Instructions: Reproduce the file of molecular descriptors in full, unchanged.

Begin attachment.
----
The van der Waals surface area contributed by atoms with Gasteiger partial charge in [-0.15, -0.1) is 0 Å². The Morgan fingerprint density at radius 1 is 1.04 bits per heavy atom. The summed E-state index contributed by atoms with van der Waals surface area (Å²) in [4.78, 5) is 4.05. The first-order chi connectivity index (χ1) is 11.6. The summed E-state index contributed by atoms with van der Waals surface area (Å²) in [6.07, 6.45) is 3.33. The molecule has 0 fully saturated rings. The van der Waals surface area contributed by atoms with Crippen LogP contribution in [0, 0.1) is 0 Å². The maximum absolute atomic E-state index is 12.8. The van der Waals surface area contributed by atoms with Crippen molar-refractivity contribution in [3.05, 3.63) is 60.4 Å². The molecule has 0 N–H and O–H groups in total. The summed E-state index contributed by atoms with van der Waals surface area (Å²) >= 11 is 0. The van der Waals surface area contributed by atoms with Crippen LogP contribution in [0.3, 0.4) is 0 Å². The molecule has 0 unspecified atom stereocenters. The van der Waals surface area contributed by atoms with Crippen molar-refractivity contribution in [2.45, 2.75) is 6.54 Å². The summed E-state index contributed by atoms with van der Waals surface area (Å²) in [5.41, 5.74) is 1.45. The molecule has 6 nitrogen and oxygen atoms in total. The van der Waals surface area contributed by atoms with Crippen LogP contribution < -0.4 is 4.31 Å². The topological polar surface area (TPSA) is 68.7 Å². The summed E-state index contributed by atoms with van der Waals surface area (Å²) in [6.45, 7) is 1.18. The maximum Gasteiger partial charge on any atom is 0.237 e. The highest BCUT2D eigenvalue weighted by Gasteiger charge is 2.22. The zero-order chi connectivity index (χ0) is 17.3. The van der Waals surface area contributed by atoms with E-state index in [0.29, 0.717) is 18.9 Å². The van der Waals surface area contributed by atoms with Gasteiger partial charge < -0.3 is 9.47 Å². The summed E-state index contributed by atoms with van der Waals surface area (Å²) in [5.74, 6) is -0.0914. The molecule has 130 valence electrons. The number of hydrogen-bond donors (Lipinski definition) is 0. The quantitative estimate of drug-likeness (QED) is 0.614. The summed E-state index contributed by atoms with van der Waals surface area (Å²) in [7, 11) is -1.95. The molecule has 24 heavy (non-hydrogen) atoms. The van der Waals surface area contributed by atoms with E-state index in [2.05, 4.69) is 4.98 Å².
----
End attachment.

The van der Waals surface area contributed by atoms with Gasteiger partial charge in [-0.15, -0.1) is 0 Å². The Morgan fingerprint density at radius 1 is 1.04 bits per heavy atom. The summed E-state index contributed by atoms with van der Waals surface area (Å²) in [4.78, 5) is 4.05. The first-order chi connectivity index (χ1) is 11.6. The summed E-state index contributed by atoms with van der Waals surface area (Å²) in [6.07, 6.45) is 3.33. The molecule has 0 fully saturated rings. The van der Waals surface area contributed by atoms with Crippen LogP contribution in [0, 0.1) is 0 Å². The maximum absolute atomic E-state index is 12.8. The van der Waals surface area contributed by atoms with Crippen molar-refractivity contribution in [3.05, 3.63) is 60.4 Å². The molecule has 0 N–H and O–H groups in total. The summed E-state index contributed by atoms with van der Waals surface area (Å²) >= 11 is 0. The van der Waals surface area contributed by atoms with Crippen LogP contribution in [0.3, 0.4) is 0 Å². The molecule has 0 unspecified atom stereocenters. The van der Waals surface area contributed by atoms with Crippen molar-refractivity contribution in [2.45, 2.75) is 6.54 Å². The summed E-state index contributed by atoms with van der Waals surface area (Å²) in [5.41, 5.74) is 1.45. The molecule has 6 nitrogen and oxygen atoms in total. The van der Waals surface area contributed by atoms with Crippen LogP contribution < -0.4 is 4.31 Å². The topological polar surface area (TPSA) is 68.7 Å². The summed E-state index contributed by atoms with van der Waals surface area (Å²) in [6.45, 7) is 1.18. The maximum Gasteiger partial charge on any atom is 0.237 e. The highest BCUT2D eigenvalue weighted by Gasteiger charge is 2.22. The zero-order chi connectivity index (χ0) is 17.3. The van der Waals surface area contributed by atoms with E-state index in [0.29, 0.717) is 18.9 Å². The van der Waals surface area contributed by atoms with Gasteiger partial charge < -0.3 is 9.47 Å². The summed E-state index contributed by atoms with van der Waals surface area (Å²) in [5.74, 6) is -0.0914. The molecule has 130 valence electrons. The number of hydrogen-bond donors (Lipinski definition) is 0. The quantitative estimate of drug-likeness (QED) is 0.614. The summed E-state index contributed by atoms with van der Waals surface area (Å²) in [7, 11) is -1.95. The molecule has 24 heavy (non-hydrogen) atoms. The van der Waals surface area contributed by atoms with E-state index in [2.05, 4.69) is 4.98 Å².